Stress Awareness Month 2022
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May marks Stress Awareness Month to raise awareness of the causes and cures of stress. The Editorial Team have come together to share their thoughts and experiences on dealing with stress as a student.
– Student Minds Blog Editorial Team
Stress Awareness Month is held every April and this year’s theme is ‘Community’. The past two years have been challenging for most and left people feeling lonely and isolated. University students have felt the impact of this hugely and the normal university stresses of exams and starting as a fresher have only been added to through the pandemic.
Our Editorial Team has come together to share some thoughts and tips about stress at University based on their own experiences:
It’s so easy to let stress get on top of you as a student and when this happens, sometimes it’s good just to take a step back. What I like to do is try and break things up into smaller tasks, making each thing slightly easier to handle instead of having a massive workload ahead of me. When I’ve been in situations where stress has got the better of me, I have found it best to reach out for help. It’s good to remember that we don’t have to be alone in stressful times.
– Natalie (Student)
Stress is a completely normal emotion to experience it’s how you manage it which is important. Develop healthy coping mechanisms such as consistent meditation practice and remember that stress is never as bad as your brain manifests it to be.
– Luke (Student)
Stress can increase when tasks feel insurmountable, although when you break them down into more manageable sections, you will realise that you are capable of achieving them efficiently, in the right mindset. It is also important to carve some time out for yourself. It may be difficult at times, especially if you find it hard to switch off: I found that being surrounded by nature and taking long walks, especially at the beach, helps to put things into perspective and reduces stress levels immediately!
– Martina (Graduate)
Stress is the feeling of being under emotional and mental pressure. This emotion occurs when one is experiencing something which can become too much, such as money worries, exams and deadlines, not getting enough sleep etc. You may feel that you cannot cope. This is not true, you can cope with the right healthy habits. Celebrate your small wins always! Take self-care time, and if something becomes too much for you, please speak to someone.
– Caoimhe (Graduate)
I guess most of the stressful moments come from the fear of something that we think is difficult and unimaginative. Setting small goals every day can motivate me and help me to stress less. Let’s say: I have an essay due next week that I have not started to write. I will be very anxious when I imagine myself completing the whole essay. ‘Let’s just finish the introduction part today’ is better to push myself to commit to the deadline with the completed work.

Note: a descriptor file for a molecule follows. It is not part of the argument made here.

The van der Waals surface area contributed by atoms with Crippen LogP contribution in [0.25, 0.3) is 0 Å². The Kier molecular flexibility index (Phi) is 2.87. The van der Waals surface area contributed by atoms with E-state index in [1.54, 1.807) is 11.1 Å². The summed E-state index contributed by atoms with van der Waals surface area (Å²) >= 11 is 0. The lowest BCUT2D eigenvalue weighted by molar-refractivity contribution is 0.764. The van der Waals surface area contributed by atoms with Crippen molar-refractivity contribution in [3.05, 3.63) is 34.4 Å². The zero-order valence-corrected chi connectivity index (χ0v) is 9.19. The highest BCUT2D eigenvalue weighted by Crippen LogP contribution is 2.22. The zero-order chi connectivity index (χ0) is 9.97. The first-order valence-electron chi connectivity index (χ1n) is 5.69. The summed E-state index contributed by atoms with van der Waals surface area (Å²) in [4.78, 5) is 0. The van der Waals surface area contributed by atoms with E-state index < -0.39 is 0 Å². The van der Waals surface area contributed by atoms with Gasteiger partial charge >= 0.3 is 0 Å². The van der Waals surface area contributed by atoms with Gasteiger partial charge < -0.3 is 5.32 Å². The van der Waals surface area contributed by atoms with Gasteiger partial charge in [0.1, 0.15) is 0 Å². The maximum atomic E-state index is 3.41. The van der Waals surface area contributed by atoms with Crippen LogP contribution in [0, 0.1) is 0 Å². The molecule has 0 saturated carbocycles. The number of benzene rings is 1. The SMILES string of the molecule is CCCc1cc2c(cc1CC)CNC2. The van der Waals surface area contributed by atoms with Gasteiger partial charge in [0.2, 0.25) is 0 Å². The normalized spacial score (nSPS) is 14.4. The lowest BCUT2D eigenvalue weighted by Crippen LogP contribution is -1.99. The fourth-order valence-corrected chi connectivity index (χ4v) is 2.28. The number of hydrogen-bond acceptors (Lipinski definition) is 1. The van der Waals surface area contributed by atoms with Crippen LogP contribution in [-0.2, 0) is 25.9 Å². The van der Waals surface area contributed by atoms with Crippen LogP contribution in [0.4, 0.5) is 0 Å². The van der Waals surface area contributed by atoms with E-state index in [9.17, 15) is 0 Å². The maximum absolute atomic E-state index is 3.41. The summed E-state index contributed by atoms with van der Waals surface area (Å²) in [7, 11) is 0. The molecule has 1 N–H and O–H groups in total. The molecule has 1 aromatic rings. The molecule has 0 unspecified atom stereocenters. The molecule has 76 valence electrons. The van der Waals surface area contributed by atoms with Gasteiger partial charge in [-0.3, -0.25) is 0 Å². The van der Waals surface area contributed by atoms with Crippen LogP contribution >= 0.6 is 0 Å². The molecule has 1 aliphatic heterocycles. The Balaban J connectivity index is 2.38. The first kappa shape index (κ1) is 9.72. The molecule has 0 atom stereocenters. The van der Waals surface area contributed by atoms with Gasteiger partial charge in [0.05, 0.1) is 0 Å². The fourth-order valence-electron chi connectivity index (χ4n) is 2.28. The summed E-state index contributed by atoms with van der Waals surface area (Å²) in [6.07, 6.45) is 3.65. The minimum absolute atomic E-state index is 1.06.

– Riley (Student)
Making time for self-care is really important, even if it’s just something small, like making your bed or remembering to take your medication. Not only are you getting the benefits from adopting healthy habits, but you are reminding yourself that you are worth the energy spent on improving your health. Some habits I’m trying to follow this month are spending more quality time outside and drinking more water – join me if you like!
– Sarah (Student)
In my opinion, the best solution to stress is simply lowering expectations of yourself and of people and situations around you. Accept that beyond a certain effort on your behalf, some things are simply not in your control. It’s always alright to be concerned or worried about outcomes, but stress will only impact your mind and body negatively. Try making better and more efficient use of your time, for example, by following a healthy routine – remember to just stop, breathe and let go sometimes!
– Preksha (Student)
For me, the most difficult stress to cope with is self-imposed and can come from perfectionism and having extremely high expectations of myself. One of the things that have helped me is to separate the effort I put into something from the outcome I achieve. So I aim to put effort into a piece of work and complete it rather than trying to do it perfectly and consequently feeling paralysed by stress.
– Fionnuala (Graduate)
Being stressed or burnt out is often glamorised in society and seen as something necessary in order to be successful, but you’re not helping yourself or anyone else by getting overly stressed. A certain amount of stress is inevitable in life and it can be helpful, but only to an extent. You deserve to take breaks, to look after yourself and to say no to things when you need to. Your own mental well-being should always be the number one priority.
– Rosanna (Graduate)
I’ve come to accept that there will always be something in life to stress you out, and if you’re a worrier/ overthinker you know what I mean. Sorting my stressors into things I can and cannot control has been the key to working alongside them. It’s important for you to acknowledge that whatever version of a high-stress situation is going to keep on happening, it’s preparing and actively working on it (instead of avoiding it) that you should make sure of.
– Shamira (Graduate)
Whether you are looking for support for your own mental health at university or supporting a friend, help is available.
Written by the Student Minds Editorial Team. Find out more about them here.